Do female investors prefer to work with women advisors? Conventional wisdom says yes -- but a new Pershing study finds the answer is no.
The study, titled Women: Investing With a Purpose, shows most female investors have no gender preference at all when it comes to the advisors they work with.
Among women investors who use a financial advisor, the study found, 86% "said that they are equally comfortable working with either men or women financial advisors." As it turned out, 83% of the affluent women surveyed currently work with male financial advisors.
That doesn't mean the industry's diversity problem isn't a concern, says Pershing managing director Kim Dellarocca -- but, she adds, it's less related to the number of female investors than some people think.
"I don't think the issue is that we need female advisors to serve female clients," says Dellarocca. "I think the issue is we need a diverse and inclusive work environment."
The Pershing study echoes the results of a 2011 TD Ameritrade study, which showed that most women have no preference regarding their advisor's gender.
Yet there was two key subgroups with different ideas: One in four women who were widowed or divorced felt "strongly about the gender of their advisor," the study found -- and most of these investors preferred to work with a woman.
It's helpful to think of the two groups separately, explains Kate Healy, managing director of institutional marketing at TD Ameritrade.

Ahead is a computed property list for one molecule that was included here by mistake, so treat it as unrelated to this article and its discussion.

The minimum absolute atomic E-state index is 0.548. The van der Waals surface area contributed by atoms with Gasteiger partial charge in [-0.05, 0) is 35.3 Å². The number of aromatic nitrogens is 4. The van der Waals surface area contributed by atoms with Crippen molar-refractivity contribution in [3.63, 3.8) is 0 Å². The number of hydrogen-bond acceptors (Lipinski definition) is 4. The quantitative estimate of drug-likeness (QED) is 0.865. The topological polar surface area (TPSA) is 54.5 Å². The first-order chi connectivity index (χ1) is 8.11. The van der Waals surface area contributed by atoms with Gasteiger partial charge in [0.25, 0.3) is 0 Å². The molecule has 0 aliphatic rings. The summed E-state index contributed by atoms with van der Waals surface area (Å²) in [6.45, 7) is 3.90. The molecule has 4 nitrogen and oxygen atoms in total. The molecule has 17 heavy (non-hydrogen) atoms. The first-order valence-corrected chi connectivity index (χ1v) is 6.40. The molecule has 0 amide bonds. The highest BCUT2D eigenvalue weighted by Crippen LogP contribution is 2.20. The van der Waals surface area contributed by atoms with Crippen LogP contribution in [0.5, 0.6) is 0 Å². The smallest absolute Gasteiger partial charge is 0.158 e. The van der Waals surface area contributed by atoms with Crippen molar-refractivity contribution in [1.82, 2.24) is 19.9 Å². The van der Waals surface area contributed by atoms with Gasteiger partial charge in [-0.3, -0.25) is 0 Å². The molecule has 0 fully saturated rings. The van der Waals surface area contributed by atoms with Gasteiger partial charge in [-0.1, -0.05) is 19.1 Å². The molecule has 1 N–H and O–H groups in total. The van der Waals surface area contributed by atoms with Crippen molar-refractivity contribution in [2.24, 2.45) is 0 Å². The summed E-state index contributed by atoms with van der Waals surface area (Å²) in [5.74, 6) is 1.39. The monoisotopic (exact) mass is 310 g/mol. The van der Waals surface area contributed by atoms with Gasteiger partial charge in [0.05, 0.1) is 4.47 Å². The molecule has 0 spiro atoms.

"I think that there are trust issues when you go through a divorce," she says.
Widows are a little different, she notes, because they tend to be older: "A lot of it is the generational impact. A lot of widows are older and have grown up in an environment where the men handled the finances, so a lot of it stems from that."
The Pershing study did note recent -- and significant -- growth in female consumers' financial influence. Women now control approximately two-thirds of annual spending in the U.S., and 75% of women say they feel responsible for day-to-day household spending, according to the study.
The aim of the study was to show that women should not be treated by advisors as a niche, but rather as a powerful consumer, Dellarocca says.
And both female and male advisors should be taking note. After all, Healy says, when it comes to building a relationship with an advisor, women tend focus not on gender but on finding someone who will actively listen to their needs.
"Women are really looking for that advisor to be the quarterback, to look at their entire financial picture, not just the investments," says Healy. "It's not so much the gender of advisor, it's the advisor listening to a woman and performing."
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